Althea Gibson Honored With A New Statue At The U.S. Open
MARY LOUISE KELLY, HOST:
Today is the first day of the U.S. Open, and fans will be greeted by a new sculpture. It's of Althea Gibson. Often called the Jackie Robinson of tennis, Gibson was the first African American to cross the sports color line when she competed in 1950 at what we now call the U.S. Open.
AILSA CHANG, HOST:
Here's Gibson describing that first match.
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ALTHEA GIBSON: And all of a sudden, out of the clear blue sky, it got dark so fast, and lightning struck the eagle on the stadium at Forest Hills and knocked it down. And then there was a torrential rain.
CHANG: Gibson lost the match, but in no way did it signal the end of her career.
KELLY: No, she kept getting better. In 1956, she won her first Grand Slam title at Roland-Garros in Paris, another of her many firsts. The following year, she went on to win the U.S. Open as well as Wimbledon; both firsts for an African American player.
CHANG: She was also the first black woman to appear on the covers of Sports Illustrated and Time.
Althea Gibson is not a household name like Arthur Ashe or Billie Jean King, but the United States Tennis Association hopes to change that with this new sculpture.
BOB DAVIS: Well, I think her legacy is being recognized now - a bit late, and I'm sorry about that because Althea never did really feel appreciated for her accomplishments. But, you know, as they say, better late than never.
KELLY: That's Bob Davis, a former hitting partner of Gibson's when she was living in Harlem. He says Gibson's accomplishments have always been well-known in the African American community and have inspired many young black tennis players.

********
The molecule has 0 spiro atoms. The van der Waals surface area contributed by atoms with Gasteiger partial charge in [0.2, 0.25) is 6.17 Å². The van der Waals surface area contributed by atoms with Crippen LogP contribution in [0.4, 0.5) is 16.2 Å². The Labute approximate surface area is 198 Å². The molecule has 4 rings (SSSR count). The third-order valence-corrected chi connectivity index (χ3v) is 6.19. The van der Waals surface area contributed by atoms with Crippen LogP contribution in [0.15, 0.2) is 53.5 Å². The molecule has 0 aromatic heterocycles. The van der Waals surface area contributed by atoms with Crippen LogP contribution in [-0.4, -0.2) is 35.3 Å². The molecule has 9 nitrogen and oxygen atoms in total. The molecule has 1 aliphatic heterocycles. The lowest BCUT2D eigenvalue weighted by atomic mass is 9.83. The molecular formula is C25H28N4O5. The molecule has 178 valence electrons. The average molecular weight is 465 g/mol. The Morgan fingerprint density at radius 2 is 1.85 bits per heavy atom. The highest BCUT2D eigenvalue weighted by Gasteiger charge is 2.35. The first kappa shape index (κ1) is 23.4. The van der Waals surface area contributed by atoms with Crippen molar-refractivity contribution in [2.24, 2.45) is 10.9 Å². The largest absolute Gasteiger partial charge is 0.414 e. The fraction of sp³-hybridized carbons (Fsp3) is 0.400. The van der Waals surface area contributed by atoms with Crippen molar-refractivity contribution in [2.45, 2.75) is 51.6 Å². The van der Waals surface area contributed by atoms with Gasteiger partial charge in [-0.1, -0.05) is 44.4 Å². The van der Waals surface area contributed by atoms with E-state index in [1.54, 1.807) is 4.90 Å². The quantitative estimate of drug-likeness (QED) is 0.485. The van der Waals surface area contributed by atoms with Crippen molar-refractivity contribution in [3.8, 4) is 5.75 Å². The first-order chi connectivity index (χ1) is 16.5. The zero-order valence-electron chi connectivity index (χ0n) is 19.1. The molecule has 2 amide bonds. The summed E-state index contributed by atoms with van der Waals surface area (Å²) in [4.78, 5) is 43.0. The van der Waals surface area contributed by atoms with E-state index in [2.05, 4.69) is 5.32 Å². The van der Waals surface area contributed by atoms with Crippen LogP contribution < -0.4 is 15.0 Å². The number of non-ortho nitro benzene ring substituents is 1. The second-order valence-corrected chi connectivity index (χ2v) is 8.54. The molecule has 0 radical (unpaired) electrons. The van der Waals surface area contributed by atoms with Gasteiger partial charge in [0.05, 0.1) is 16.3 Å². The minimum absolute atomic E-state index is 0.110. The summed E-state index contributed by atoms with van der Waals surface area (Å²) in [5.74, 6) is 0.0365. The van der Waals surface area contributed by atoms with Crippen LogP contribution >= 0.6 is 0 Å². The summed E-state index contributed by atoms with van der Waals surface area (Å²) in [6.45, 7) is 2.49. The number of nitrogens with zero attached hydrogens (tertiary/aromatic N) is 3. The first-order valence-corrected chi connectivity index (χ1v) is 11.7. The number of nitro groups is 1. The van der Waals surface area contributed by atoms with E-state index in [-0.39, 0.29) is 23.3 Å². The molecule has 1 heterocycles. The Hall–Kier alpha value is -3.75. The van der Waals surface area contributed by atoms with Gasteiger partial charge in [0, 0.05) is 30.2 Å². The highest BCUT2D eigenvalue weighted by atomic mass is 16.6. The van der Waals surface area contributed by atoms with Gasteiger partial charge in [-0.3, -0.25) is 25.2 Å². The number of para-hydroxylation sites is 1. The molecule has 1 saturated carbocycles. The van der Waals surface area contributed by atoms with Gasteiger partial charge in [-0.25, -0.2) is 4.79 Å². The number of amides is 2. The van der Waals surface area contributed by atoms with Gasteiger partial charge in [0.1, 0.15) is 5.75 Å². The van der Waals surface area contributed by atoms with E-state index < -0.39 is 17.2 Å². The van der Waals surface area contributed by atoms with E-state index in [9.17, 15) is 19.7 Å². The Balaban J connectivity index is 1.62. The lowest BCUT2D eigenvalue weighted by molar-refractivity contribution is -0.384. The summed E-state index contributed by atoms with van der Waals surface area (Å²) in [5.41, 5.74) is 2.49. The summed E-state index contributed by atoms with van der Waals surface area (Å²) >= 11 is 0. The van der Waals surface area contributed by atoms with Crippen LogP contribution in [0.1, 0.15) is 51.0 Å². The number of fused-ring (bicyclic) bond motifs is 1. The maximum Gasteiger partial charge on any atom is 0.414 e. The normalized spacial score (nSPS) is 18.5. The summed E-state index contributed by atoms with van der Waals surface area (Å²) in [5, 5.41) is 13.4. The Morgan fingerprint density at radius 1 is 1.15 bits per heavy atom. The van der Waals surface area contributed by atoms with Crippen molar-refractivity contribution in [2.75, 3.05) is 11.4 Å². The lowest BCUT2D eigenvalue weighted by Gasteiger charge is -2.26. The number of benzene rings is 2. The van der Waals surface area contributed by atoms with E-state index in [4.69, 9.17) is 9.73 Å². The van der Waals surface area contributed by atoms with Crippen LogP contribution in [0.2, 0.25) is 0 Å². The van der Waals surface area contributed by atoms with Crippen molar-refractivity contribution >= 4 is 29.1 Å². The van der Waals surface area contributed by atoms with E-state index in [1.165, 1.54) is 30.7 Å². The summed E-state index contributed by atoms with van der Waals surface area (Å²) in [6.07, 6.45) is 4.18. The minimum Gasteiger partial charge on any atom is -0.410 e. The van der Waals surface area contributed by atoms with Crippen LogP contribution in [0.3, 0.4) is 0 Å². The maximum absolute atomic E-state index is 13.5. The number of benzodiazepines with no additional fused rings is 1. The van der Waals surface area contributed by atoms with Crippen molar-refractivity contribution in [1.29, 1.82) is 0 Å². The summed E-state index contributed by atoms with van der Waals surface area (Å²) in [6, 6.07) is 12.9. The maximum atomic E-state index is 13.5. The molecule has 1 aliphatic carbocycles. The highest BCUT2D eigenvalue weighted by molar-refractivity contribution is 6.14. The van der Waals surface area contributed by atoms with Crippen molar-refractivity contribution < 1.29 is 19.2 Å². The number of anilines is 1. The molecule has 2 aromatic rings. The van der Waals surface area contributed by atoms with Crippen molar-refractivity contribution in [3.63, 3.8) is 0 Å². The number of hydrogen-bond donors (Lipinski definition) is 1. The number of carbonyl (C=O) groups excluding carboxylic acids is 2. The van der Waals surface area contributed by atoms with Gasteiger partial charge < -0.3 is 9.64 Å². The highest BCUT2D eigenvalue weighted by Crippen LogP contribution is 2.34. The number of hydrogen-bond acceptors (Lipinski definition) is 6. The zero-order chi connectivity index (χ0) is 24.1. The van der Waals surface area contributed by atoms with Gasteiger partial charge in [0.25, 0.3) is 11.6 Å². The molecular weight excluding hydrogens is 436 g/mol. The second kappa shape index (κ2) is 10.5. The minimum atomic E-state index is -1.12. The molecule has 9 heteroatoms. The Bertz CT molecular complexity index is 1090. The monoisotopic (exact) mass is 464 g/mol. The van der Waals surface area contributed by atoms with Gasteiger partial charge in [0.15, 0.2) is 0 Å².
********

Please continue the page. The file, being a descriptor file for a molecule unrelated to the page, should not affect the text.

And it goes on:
DAVIS: People of color now recognize that they can aspire to great things in a sport, which, back in our day, was not the case at all.
CHANG: Gibson chose not to engage directly with the issue of civil rights during her career. Davis says she let her playing speak for itself.
DAVIS: To the chagrin of a great number of African American civil rights leaders at the time that were looking for her to take a stand on civil rights, she just played. She wanted to play tennis. She wanted to be as good as she can be, and she accomplished some great things.
CHANG: Gibson was proud of her style of play and told NPR about it in an interview in 1988.
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GIBSON: It has been written that I had the best women's serve in tennis history, and I believe it (laughter). There was one reporter that wrote when they saw me serve, they said it was like a bolt out of the blue traveling over a hundred miles an hour. Well, of course, in those years, I was young, skinny and strong, and I wasn't against using a lob to outmaneuver my opponent.
KELLY: So, tennis fans, when you're watching the Open this year, or maybe you're out whacking balls on the court this weekend, pause for a moment, maybe raise your racket - a little salute to Althea Gibson.
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